Paul is making improvements. His chest is getting better, he is requiring less support from the ventilator but he’s still a little way off from being off it completely. They are weaning him off slowly which I’m comfortable with, rather than any sudden movements. So there will be some slow, uneventful days ahead of us hopefully where he just recuperates as much as he can. Cancer wise we won’t really know how effective the Chemo has been till they scan him after 21 days (in about a week and a half) but it seems to be going in the right direction.

He tried sitting out in a chair today which was tough for him but he’s so focused it’s unbelievable. In fact it’s a lovely thing to be newly inspired and in awe of a part of someone’s personality, when you have been with them for 13 years. Just when you thought you knew everything they go and pull some incredible trait out of a bag. Paul’s has been, not just his resilience (I always knew he was made from steel girders), but his unrelenting focus on his goal of breathing and getting better. I’ve been fussing around him trying to hook up a DVD player or some music just to while away a bit of time but he looks at me as if I am mad! He says he will do all that when he gets back up to the 13th floor. He just wants to concentrate on getting out of ITU – He does read the Guardian though – in fact the day he asked for the paper was a good one for me!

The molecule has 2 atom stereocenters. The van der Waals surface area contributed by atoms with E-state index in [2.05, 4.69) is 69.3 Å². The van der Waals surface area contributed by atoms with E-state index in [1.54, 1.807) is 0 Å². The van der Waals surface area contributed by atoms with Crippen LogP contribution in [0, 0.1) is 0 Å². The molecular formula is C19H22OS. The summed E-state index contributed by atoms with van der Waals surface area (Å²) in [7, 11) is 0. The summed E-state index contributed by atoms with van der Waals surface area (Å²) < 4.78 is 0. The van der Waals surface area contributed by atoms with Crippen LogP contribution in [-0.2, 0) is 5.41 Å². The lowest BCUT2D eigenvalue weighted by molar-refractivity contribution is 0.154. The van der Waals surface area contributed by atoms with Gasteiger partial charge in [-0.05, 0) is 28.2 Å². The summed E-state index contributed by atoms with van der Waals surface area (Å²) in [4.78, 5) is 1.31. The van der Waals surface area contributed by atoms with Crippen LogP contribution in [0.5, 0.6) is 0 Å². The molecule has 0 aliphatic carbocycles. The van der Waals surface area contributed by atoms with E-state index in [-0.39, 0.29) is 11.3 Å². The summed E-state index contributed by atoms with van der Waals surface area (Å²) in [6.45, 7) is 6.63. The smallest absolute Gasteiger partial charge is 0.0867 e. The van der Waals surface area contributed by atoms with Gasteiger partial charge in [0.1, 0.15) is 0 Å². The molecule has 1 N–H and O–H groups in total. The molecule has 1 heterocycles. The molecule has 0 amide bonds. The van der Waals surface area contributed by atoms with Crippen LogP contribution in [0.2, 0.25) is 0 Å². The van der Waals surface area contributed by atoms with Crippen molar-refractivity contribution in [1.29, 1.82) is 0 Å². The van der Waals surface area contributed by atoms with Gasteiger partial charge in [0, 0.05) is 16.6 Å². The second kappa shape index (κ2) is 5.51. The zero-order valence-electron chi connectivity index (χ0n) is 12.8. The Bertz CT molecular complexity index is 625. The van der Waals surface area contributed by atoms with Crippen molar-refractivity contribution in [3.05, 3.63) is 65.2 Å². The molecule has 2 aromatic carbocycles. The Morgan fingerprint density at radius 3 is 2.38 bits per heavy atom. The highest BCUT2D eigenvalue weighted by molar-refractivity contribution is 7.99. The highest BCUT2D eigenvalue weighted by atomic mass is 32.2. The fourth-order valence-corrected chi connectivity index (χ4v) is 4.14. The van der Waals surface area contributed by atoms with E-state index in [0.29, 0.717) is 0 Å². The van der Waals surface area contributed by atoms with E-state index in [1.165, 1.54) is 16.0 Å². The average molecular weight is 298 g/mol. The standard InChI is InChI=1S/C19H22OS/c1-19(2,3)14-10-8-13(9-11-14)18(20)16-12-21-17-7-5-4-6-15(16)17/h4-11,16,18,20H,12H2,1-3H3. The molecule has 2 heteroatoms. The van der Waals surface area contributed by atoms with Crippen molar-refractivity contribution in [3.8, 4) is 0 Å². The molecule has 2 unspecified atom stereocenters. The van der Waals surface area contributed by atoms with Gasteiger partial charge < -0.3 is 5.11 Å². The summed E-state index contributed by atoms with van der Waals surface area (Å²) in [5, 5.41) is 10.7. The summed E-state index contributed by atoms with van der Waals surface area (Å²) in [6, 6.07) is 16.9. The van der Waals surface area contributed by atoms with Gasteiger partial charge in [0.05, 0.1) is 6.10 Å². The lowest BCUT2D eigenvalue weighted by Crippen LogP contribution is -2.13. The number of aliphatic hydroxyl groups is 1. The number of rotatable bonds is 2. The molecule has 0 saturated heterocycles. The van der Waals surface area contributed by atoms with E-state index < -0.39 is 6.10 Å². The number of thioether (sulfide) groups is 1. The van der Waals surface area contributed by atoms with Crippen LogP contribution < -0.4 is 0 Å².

Well that’s it - time for bed – night night x

Monday, 16 March 2009

Rollercoasters, mustard seeds and Mr T.

It’s been a strange few days with about as many ups and downs as there could be, squeezed into them. Things are relatively stable at present. He had another Tracheotomy done on Friday, which bought with it a few problems as there seemed to be some kind of blockage and he struggled for breath a few times but that’s been sorted out. He’s been bought out of the sedation now almost entirely and only being put under at night so he can sleep. He was utterly exhausted to day as Intensive care is just not conducive to rest and relaxation with all the machines beeping and general activity around him, doctors coming and going, blood to take , medicines to administer, alarms going off and ventilators hissing – like trying to take a nap in the concourse at Liverpool Street station.. But the upshot is that, although he may not be feeling brilliant, he is improving. There is still a lot of gunk on his chest but it’s slowly coming up. One of the physiotherapists was helping him cough stuff up today and she sort of jiggled his chest – really rudimentary stuff but clearly effective and I suppose the human version of the Oscillator – Ha see we don’t need Oscar at all!